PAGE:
Samuel married Jane Curtis, [note made Nov 08 no marriage record has been found (but written before the marriage details above has been seen), but Samuel & Jane were living in NJ as man and wife] an English Quaker emigrant, in 1684 and Jane’s Quaker origins are well documented. Quaker record of Jane CurtisImage of Quaker birth register (extract)

This original Quaker record of Bugbrooke, Northamptonshire shows her birth on 11 February 1661, and the two sisters who accompanied her to New Jersey. The Northamptonshire area was the cradle of Quakerism in England from its origins in the 1640s.

“The Ogbornes of Monmouth County” sets out a view that ‘the Ogborns were formerly very wealthy potters, in Wales, and drifted from there into England, from whence they were driven, being Quakers, by the persecution of those good people and that they settled in New Jersey in 1684.” However there is no supporting evidence for this account, (Quaker records are well preserved in the UK, but show no trace of Samuel or John* and their families.)

* 5 May 2014: but see will of Sarah Ogborne 1740

Origins near London ?


May 2014 New information has been received of the genealogy of this family in ancestry.co.uk under the “Fotheringham family tree” which includes the Ogbornes set out below plus many more members of this family.

However research shows the following possible connections with families living in what is now the western outer suburbs of London, England.


Marriage
June 15 1625 Samuel Ogborne married Dorothie Pope at Hillingdon, Middlesex.Children of the above christened:
Anne April 11 1626

Thomas March 7 1630

Samuel March 12 1633Marriage
February 13 1625 John Ogborne married Ellin Smythe at Uxbridge, MiddlesexChildren of the above christened:
John 4 July 1627

Elizabeth 30 April 1629(The above entries are in the Church of England registers)
Ogbornes had been living in the Uxbridge area for some time, the marriage of Barnard Ogborn and Cyceley Legeard
being recorded in Uxbridge in 1546, and a number of others into the early 18th century. Barnard’s will records that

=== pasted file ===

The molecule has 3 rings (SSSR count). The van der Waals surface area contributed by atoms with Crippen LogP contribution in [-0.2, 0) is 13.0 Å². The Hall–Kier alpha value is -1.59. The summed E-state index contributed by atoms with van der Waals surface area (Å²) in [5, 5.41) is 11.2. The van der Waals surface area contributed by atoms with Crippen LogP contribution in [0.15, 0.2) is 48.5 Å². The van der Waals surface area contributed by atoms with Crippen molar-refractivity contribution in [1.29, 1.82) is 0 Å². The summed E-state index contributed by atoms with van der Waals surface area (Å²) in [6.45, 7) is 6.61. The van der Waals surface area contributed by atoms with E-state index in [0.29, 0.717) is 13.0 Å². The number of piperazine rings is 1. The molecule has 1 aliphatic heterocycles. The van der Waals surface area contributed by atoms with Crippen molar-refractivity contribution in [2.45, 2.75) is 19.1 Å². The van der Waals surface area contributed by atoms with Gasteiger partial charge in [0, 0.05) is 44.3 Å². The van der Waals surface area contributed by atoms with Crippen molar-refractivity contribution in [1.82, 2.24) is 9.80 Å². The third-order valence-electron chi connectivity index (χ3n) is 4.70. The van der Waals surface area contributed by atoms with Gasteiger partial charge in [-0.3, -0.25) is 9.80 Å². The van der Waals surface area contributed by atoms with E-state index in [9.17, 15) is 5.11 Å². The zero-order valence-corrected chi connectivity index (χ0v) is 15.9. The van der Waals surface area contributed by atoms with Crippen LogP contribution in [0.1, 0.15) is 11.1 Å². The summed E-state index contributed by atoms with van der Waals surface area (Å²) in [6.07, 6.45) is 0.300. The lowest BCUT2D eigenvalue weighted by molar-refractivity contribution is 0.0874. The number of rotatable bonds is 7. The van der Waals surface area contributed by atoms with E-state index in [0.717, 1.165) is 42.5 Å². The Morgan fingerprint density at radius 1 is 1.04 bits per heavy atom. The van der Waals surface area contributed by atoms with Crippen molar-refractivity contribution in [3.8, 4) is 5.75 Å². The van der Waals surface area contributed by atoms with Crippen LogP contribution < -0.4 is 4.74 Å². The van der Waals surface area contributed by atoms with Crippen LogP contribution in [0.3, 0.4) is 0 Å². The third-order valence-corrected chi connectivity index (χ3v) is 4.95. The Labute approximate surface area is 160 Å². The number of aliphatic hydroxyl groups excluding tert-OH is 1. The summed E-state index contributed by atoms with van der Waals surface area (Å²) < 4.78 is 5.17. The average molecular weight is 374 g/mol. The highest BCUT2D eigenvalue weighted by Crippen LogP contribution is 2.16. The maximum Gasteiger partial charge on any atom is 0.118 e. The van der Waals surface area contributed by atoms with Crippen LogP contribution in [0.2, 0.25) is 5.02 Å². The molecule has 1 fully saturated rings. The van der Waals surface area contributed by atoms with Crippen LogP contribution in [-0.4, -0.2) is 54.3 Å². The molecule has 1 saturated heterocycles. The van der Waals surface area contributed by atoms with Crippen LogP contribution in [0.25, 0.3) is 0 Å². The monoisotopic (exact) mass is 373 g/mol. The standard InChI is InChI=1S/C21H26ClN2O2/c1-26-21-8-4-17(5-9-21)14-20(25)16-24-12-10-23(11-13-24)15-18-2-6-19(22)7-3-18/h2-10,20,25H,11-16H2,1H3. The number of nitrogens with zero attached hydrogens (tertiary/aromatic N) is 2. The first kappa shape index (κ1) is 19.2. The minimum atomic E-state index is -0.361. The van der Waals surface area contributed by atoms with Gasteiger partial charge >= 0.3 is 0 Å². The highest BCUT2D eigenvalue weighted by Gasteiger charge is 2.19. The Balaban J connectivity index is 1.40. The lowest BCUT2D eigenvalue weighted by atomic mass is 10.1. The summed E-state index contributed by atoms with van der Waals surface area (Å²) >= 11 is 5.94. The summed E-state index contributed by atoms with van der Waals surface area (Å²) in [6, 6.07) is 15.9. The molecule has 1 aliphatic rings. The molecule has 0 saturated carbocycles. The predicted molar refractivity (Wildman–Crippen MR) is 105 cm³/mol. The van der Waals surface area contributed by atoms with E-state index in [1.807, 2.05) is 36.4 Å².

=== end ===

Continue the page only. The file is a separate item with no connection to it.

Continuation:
he lived at a house called the ‘Oystredge Feather’ in Uxbridge.No records of Samuel or John’s marriages are to be found in that area, but more research needs to be undertaken to confirm that there are no deaths in infancy recorded there to eliminate that possibility.

In New Jersey Samuel died in 1694, and John in 1719/20. Samuel’s age is credible to the above mentioned
Christening in 1633 making him 61 when he died, though John at 95 years of age is less credible. [but maybe the John in NJ isn't the John born in 1627, but perhaps the son of Samuel ?, since it seems likely that they may have come to NJ together]
No other occurrences of the name Samuel Ogbourne or similar have been found in records in the UK, and whilst short of a proven connection the above appears to be the strongest clue to the origins of the Samuel and maybe John Ogbourne who settled in New Jersey in the 1680s. (See seperate information about Samuel’s involvement in court case in London in 1684)

The Ogbournes of Monmouth County

A detailed narative of John Ogbourne and Samuel Ogborne and their descendants was published at the turn of the century, and is reproduced here John Ogborne and descendants and Samuel Ogborne & descendants

Staten Island connection?

On the other hand conflicting reports of Samuel’s arrival In New Jersey exist – another account says “Samuel Ogborne of Burlington is the ancestor of this particular branch of the family. The names of his sons, Samuel and William Ogborne, appear in the records of Gravesend, Staten Island at the time of their moving there where William bought the lands of Captain Richard Stillwell in 1681, and sold his land to Daniel Lake in 1683, and moved to Achter Kol at Elizabeth Town in East Jersey.”

Leave a Reply

Your email address will not be published. Required fields are marked *

You may use these HTML tags and attributes: <a href="" title=""> <abbr title=""> <acronym title=""> <b> <blockquote cite=""> <cite> <code> <del datetime=""> <em> <i> <q cite=""> <strike> <strong>

Focusing on the history of the name of Ogbourne, Ogborn, Ogburn and other variants, including the early form of Ocheburne & Okebourne